Monday, January 4, 2010

How the Soviet system imploded - NBIH

A couple of weeks ago, when it was the twentieth anniversary of the fall of the Berlin Wall, New Books In History had a couple of interviews that shed light on the rapid decline of communist Eastern Europe in 1989. The latest episode of the show had Marshall Poe interview Stephen Kotkin about his take on the communist collapse.

Kotkin's view undermines several of the myths around this sudden turn of events. He does not ascribe the fall of the system to Reagan's superior foreign policy or capitalism simply outspending the communists. Neither does he support the idea that is felt in the former Soviet satellites, that communism was simply shed like a snake skin and the ex-communists maintained power under a nationalist capitalist flag. His approach is that of a thorough analysis of the society under communist rule and his idea is that the system collapsed because of its own weakness.

This turns another myth around, that the unofficial order, the civic society had simply replaced communism as the more legitimate and healthy social fabric. Apart from Poland's Solidarity, there was hardly a civil society to mention. His search light points at the ruling communist establishment. He explains how they knew the system was failing and managed to maintain power with the threat of military intervention from Moscow. And here he actually arrives at something that was mentioned in the other interviews as well: when Gorbachev announced that Moscow was no longer intending to intervene, the floor dropped under the feet of the rulers in Eastern Europe and the establishment simply evaporated.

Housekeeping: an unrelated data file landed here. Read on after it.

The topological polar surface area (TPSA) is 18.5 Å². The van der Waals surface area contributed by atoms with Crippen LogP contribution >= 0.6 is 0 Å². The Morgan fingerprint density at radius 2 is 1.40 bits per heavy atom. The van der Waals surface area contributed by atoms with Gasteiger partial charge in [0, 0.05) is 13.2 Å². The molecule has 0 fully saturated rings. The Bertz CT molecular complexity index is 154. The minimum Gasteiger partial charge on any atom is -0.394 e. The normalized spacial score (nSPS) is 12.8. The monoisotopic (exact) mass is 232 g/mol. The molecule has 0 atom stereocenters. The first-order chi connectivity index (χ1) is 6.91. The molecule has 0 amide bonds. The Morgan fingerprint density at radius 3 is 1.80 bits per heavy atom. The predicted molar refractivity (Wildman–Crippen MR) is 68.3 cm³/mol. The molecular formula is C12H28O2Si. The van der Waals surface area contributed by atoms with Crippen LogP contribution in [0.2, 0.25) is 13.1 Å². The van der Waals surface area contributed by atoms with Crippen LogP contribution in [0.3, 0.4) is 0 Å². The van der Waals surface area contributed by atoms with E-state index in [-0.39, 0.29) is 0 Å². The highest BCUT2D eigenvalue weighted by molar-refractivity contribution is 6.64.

More NBIH:
Vietnam War perspectives,
1989 - Padraic Kenney,
The Ossie twilight,
The first day of LBJ,
Ayn Rand.


Jon and Diana said...

Thanks very much once again Anne. I'm just catching up now due to you on NBIH.

Glad to see that the writer's block appears to have gone.


Anne the Man said...

The best is to listen to this issue of NBIH together with the following three previous issues: Padraic Kenney, Stevan Allen and James Mann. James Mann actually also appeared on UChannel and while you are at it, also listen to Jim Sheehan's history of the international system at Stanford.